24 August 2017

U.S. Considers Lifting Crude Oil Export Ban

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The U.S. is considering relaxing regulations that ban the export of crude oil, citing growing domestic production of oil that isn't suitable for refining locally, U.S. Energy Secretary Ernest Moniz said Tuesday.

U.S. oil production has soared in recent years due to the use of new hydraulic fracturing technology, which has unlocked the country's large oil- and shale-gas reserves. According to the International Energy Agency, the U.S. will become the world's largest oil producer by around 2020.

But U.S. law prohibits most crude exports. That has caused some distortions in global and domestic energy markets, and dampened the price of oil in the U.S. compared with the rest of the world. With all that new crude, domestic bottlenecks have formed in places like North Dakota, transportation hubs like Cushing, Okla., and most recently, along the Gulf of Mexico coast, where much of the nation's refining capacity is located.

In recent years, many U.S. refineries there have geared their production toward processing heavy oil from Latin America and Canada. Now, they are struggling to keep up with rising supplies of light, sweet shale oil from places like North Dakota and Texas.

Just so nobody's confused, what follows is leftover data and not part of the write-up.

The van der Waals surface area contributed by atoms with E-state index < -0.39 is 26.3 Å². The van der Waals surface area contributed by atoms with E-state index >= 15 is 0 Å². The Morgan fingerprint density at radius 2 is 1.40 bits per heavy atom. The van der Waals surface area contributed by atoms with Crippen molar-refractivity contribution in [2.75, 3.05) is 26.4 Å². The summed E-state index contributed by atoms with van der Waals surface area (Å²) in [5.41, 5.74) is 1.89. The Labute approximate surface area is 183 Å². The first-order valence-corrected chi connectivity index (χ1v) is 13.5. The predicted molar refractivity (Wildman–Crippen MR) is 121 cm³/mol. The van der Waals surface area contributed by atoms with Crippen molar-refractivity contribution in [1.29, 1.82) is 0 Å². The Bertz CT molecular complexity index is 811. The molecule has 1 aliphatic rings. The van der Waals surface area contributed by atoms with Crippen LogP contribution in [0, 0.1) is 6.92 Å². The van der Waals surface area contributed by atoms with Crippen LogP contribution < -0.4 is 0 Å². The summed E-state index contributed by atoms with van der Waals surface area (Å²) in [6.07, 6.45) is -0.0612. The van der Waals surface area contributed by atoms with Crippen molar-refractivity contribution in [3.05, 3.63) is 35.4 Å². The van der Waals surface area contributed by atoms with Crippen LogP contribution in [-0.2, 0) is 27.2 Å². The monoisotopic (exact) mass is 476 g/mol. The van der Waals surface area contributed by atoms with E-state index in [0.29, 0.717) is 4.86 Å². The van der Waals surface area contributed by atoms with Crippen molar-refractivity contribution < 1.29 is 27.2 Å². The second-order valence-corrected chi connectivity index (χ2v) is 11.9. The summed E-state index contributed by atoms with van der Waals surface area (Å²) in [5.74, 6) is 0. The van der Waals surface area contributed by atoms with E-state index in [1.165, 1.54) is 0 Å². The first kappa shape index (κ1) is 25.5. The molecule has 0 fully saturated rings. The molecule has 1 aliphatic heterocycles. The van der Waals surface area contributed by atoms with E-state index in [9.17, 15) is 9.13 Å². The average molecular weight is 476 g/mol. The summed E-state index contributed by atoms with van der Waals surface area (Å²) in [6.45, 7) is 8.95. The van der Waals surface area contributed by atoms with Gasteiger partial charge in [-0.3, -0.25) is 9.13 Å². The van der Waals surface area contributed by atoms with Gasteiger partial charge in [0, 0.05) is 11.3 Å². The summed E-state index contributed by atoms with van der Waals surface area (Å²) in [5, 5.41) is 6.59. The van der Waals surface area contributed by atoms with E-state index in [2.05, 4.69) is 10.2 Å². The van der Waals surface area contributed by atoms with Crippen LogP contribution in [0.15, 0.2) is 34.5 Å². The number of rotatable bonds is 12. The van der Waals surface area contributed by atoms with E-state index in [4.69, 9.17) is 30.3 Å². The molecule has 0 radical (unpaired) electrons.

"The issue of crude oil exports is under consideration…A driver for this consideration is that the nature of the oil we're producing may not be well matched to our current refinery capacity," Mr. Moniz said at a media briefing Tuesday after a two-day energy conference in Seoul. He said a study of the subject, including multiple agencies, is currently taking place.

Any discussions over potential exports will likely be drawn-out and politically fraught. Many industries have benefited from lower oil prices, and won't be eager to compete with foreign buyers. Politicians will likely approach any change to policy with caution.

U.S. oil prices climbed as much as 0.8% in the four hours after Mr. Moniz's remarks to a two-week high of $101.44 a barrel. The rise in prices occurred during a typically quiet time for trading on the New York Mercantile Exchange.

The idea of exporting crude has long been controversial in Washington, amid decades in which the U.S. has boosted imports to meet its domestic energy needs. But amid a boom in shale-oil production in the U.S. recently, imports have fallen, lessening worry among export critics that it could weaken U.S. energy security.

Similar worry has in recent years also clouded the debate over natural gas exports. Gas-intensive companies, like chemical makers, have said exporting America's now-plentiful gas could jack up domestic prices. But the U.S. has moved ahead with sanctioning a number of large-scale gas export plans.

Any move by the White House to allow for significant exports would require a change in law that, since 1975, has effectively banned them. U.S. producers do ship limited amounts, mostly to Canada, but require special permits to do so.

Still, if the U.S. moves ahead, even with limited new exports, it could significantly change global markets, and affect pricing. Already, higher U.S. output has contributed to steadier global prices by replacing crude imports that can now flow elsewhere.

Click here for the full article in the Wall Street Journal.                                                      

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